IGN gave the game a score of 7 out of 10 in 1996, by which time it was seen as slow and "not as impressive" as the more recent Tekken 2, though they praised Toshinden for important innovations to the fighting game genre, such as taking "the fighter into true 3-D" and "one little move" that "changed the fighter forever. Behold: the sidestep!"[1] Battle Arena Toshinden was reviewed in 1995 in Dragon #221 by Jay & Dee in the "Eye of the Monitor" column. Jay did not rate the game, but Dee gave the game 3 out of 5 stars.[13]

The Saturn version was not as well-received as the PlayStation original. Electronic Gaming Monthly scored the Saturn version a 5.25; they complained of the fact that the graphics were not improved from the PlayStation version, and felt that the game was overshadowed by the recent release of Battle Arena Toshinden 2.[4] Sega Saturn Magazine gave it an 80%. Though they greatly praised the visuals of the game and judged the button configuration to be superior to that of the PlayStation version, they criticized the "slow" gameplay and the limited variety of moves, concluding that Battle Arena Toshinden is "still decent enough, but ... lacks the speed and depth of its more illustrious successors."[14]

Other versions[edit]

Battle Arena Toshinden was also ported to a few other systems:

Toshinden Remix (Saturn)[edit]

The original PlayStation version was ported by Nextech/Sega to the Sega Saturn under the name Toh Shin Den S in Japan and Battle Arena Toshinden Remix in the United States and Europe. A few new features were added, including an exclusive new character named Cupido and a story mode which enables the player to learn a few details about the characters' story backgrounds and the reasons of why they had entered into the tournament.

Toshinden URA (Saturn)[edit]

Released in 1997.

Toshinden PC (PC)[edit]

Developed by Digital Dialect, this is a DOS port of the PlayStation version that adds an exclusive new character, Earthworm Jim, complete with his own unique arena music, but he only uses the moves of Rungo Iron. It also supports resolutions up to 640x480.

Interestingly, the PC port uses the Japanese PlayStation version's voices and music in all regions, unlike the original PlayStation version. There also exists a German specific version of the game, though the differences it has to the non-German version are unknown.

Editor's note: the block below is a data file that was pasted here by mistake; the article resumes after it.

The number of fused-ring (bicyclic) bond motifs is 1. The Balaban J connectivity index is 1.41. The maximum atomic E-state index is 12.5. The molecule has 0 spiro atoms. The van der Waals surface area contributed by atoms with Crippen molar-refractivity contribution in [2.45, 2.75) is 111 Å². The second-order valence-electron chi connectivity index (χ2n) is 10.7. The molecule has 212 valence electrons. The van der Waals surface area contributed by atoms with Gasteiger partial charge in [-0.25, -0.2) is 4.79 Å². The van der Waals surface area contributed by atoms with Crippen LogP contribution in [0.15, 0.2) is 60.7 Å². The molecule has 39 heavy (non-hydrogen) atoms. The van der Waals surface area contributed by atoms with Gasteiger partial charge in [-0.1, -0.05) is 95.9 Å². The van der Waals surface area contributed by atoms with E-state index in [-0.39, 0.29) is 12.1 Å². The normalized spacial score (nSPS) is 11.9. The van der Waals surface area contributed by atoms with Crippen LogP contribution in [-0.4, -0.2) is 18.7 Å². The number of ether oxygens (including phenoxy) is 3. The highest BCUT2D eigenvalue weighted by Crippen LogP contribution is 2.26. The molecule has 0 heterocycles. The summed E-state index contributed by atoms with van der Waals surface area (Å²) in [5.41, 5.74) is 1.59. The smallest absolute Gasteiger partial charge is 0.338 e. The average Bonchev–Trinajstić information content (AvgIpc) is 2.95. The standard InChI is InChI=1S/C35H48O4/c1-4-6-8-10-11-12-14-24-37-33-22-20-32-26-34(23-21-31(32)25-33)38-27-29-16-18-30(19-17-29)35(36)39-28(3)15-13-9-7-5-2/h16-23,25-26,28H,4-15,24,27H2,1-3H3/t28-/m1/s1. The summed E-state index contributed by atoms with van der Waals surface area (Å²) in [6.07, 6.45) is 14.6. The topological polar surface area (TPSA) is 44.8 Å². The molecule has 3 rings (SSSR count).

Toshinden Game Boy (Game Boy)[edit]

The first game was also ported to the Game Boy and was produced by Takara, titled Nettou Toshinden in Japan.The game was available for the Game Boy in 1996. The game is based mostly on the original PlayStation version, but it includes a slightly altered story mode and an early appearance of the character Uranus and the Battle Arena Toshinden 2 version of Gaia (without his armor).

Toshinden (Wii)[edit]

A new Tōshinden (闘真伝?) game was unveiled in Weekly Famitsu in 2008. [1][2] It was developed by DreamFactory[15] for the Wii and as of this post has no connection to the previous games storywise. It is known as War Budokai, roughly translated as War Tournament. While the past Toshinden installments have featured mainly weapons-based combat, War Budokai will feature hand-to-hand combat alongside the weapons-based battles. A total of 8 characters have been unveiled in official illustrations.[3][4] The game was released in Japan on December 10, 2009.

External links[edit]

References[edit]

  1. ^ a b c "Battle Arena Toshinden takes the fighter into true 3-D, but is it enough?". IGN. November 21, 1996. Retrieved 31 August 2011. 
  2. ^ "Toh Shin Den". Sega Saturn Magazine (2) (Emap International Limited). December 1995. p. 14. 
  3. ^ Romero, Joshua. "Battle Arena Toshinden - Overview". Allgame. Retrieved July 18, 2013. 
  4. ^ a b "Toshinden Remix Review". Electronic Gaming Monthly (83) (EGM Media, LLC). June 1996. p. 28. 
  5. ^ Leo, John. "Battle Arena Toshinden Review". Gamespot. Retrieved July 18, 2013. 
  6. ^ "Battle Arena Toshinden". GameRankings. Retrieved 31 August 2011. 
  7. ^ PLAYSTATION CROSS REVIEW: 闘神伝. Weekly Famicom Tsūshin. No.333. Pg.22. 5 May 1995.
  8. ^ おオススメ!! ソフト カタログ!!: 闘神伝. Weekly Famicom Tsūshin. No.335. Pg.116. 12–19 May 1995.
  9. ^ 読者クロスレビュー - 闘神伝. Weekly Famitsu. No.323. Pg.39. 24 February 1995.
  10. ^ 読者 クロスレビュー: 闘神伝. Weekly Famicom Tsūshin. No.336. Pg.31. 26 May 1995.
  11. ^ "Electronic Gaming Monthly's Buyer's Guide". 1996. 
  12. ^ "10 Most Overrated Games". Electronic Gaming Monthly (200). 2005-04-04. Retrieved 31 August 2011. 
  13. ^ Jay & Dee (September 1995). "Eye of the Monitor". Dragon (221): 115–118. 
  14. ^ Allsetter, Rob (February 1996). "Review: Toh Shin Den". Sega Saturn Magazine (4) (Emap International Limited). pp. 76–77. 
  15. ^ Spencer (June 26, 2009). "Ehrgeiz Developers Working On Toshinden Revival". Siliconera.com. Retrieved 2009-06-28.